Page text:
Often, organisations will store at least 5x the amount of data they need due to the protection schema and the replication and duplication of data. This overhead is reduced when using an object storage platform.

Similarly, nobody ever looks at the profile of their data – if you look at how much of it is active, in our experience, that will be around 20% of the overall data, yet all 100% of that data lives on expensive spinning disk, or worse still SSD.  

There’s a tremendous amount of efficiency that we can gain by using object storage services like AWS S3 for our file data.

By combining large scale object storage which is highly available and durable (and cheap) for the 80% of the workload that isn’t active, with a higher-performing storage system for the 20% hot data, we can deliver the best of both worlds and reduce costs by anywhere up to 80%.

For many customers, the ability to rationalise applications and move them to SaaS platforms like O365 or Workday or Salesforce, the virtual infrastructure needed shrinks dramatically too.

Agility and Scale

It’s not always about cost – sometimes, it’s about pure scale and flexibility. For certain services or platforms, Cloud makes total sense – if you’re building an online digital platform to reach millions of consumers across the world, why would you try to build that yourself? If you have large, unpredictable workloads that grow and shrink at will – why would you not consider the Cloud to deliver that service?

Agility is a critical component for some of these services. The ability to scale up and down on-demand, with global network links to reach your users wherever they may be, would benefit from a Cloud model. It doesn’t mean it’ll be cheaper to buy, but it will be much easier to manage.

The Cloud – good, bad or otherwise?

From our perspective, there is no right or wrong answer here – it comes down to putting the right data in the right place for the right use case. Cloud services can provide many benefits when planned and used correctly, becoming even more relevant in today’s enterprise, as users connect to corporate data from outside the office’s confines.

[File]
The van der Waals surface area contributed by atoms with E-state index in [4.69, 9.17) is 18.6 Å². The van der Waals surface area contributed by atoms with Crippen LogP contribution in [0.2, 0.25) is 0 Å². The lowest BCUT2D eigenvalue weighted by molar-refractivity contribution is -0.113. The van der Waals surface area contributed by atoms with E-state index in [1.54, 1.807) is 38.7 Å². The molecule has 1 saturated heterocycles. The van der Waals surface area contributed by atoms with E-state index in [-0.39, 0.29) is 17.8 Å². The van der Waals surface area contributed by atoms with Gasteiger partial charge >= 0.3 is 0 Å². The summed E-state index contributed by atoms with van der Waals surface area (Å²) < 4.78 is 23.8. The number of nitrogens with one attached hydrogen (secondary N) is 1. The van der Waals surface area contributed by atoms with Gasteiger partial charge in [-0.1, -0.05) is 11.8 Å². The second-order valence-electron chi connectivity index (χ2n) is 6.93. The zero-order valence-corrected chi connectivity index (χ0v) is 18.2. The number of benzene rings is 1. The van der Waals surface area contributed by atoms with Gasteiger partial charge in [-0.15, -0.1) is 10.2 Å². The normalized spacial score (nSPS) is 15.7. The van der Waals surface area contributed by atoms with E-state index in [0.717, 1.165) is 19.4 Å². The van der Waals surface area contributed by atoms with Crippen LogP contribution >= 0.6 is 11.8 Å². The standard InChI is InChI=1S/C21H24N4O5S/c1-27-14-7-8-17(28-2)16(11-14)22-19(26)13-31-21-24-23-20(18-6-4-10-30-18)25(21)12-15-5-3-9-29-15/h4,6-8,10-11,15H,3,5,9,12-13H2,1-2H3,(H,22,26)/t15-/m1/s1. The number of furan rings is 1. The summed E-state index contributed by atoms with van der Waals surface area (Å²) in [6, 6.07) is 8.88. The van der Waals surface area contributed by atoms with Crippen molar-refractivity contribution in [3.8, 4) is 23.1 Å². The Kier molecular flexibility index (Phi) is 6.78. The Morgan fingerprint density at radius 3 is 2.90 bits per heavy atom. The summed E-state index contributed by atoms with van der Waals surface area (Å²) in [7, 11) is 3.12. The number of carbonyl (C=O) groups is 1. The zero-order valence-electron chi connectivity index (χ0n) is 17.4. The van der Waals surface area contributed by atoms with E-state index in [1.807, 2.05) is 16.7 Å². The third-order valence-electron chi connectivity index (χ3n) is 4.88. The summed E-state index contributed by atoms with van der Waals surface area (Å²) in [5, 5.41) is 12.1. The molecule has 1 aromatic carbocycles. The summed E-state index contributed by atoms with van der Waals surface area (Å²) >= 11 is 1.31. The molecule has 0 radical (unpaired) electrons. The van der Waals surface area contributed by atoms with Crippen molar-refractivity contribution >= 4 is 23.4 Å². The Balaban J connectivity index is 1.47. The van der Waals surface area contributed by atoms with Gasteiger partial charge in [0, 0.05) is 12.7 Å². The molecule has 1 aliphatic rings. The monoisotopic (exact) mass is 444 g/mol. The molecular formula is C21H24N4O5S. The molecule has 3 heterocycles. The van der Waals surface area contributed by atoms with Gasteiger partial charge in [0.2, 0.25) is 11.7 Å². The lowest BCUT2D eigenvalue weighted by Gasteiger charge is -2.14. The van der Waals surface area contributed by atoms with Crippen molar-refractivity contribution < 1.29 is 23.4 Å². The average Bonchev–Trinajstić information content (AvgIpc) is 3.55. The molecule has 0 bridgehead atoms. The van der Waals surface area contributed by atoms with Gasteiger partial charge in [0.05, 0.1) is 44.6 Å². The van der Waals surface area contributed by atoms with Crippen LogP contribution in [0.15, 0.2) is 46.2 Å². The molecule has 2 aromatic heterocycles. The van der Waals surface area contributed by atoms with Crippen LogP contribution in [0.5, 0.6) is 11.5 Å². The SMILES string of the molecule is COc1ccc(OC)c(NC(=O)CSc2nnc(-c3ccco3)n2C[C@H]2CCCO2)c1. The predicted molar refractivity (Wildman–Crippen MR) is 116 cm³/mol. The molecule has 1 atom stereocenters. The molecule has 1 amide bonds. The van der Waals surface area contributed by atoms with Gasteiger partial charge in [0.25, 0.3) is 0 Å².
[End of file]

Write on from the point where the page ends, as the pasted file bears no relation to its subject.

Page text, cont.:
We’ve worked with several organisations to help them plot their way to the next iteration of their infrastructure, whether that be on-premise and in the Cloud, but the thing that’s common across each of them is that there’s no one answer.

More often than not, hybrid and multi-cloud is the direction of travel, utilising technologies like VMware cloud and Nutanix’s Clusters service as the underlying infrastructure becomes more transparent.

The other area coming more to the fore is leveraging other Cloud services once the data is resident there. In platforms like AWS, you can present data to services such as Redshift for analytics or Fargate for stats analysis.  

Cloud has its place when used correctly, but there are still many misconceptions about things like the shared security model and data sovereignty. Getting to grips with the cost model is another issue that people struggle with. There’s still education needed regarding the art of the possible and what’s involved in building out an end-to-end solution. Hybrid and on-premise infrastructure is developing, too, with more and more capability coming into on-premise infrastructure to bridge the gap between the two.

You need to ask yourself why you are running the programme and what you hope to achieve from it, both technically and commercially, before going straight into migrations to the Cloud.  


If you’ve read this and you’re interested in understanding how we can help you make the right decision when it comes to your infrastructure, you can get in touch with us:

If you’re not ready for that, why not check out one of our case studies and gain an understanding of some of the customers we’ve helped on their transformation:

Lee Casey

With two decades of experience under his belt, Lee Casey heads the Technical Solutions Group at Nephos. His career trajectory, spanning a range of roles from consulting to sales across a diverse range of organisations - including distributors, vendors, and system integrators - endows him with an impressive breadth of knowledge and insight. Lee's thought leadership content is underscored by this rich background, offering readers nuanced perspectives on navigating the data infrastructure environment. With a keen eye on customer needs and industry trends, Lee provides practical advice for organisations looking to maximise their data investments.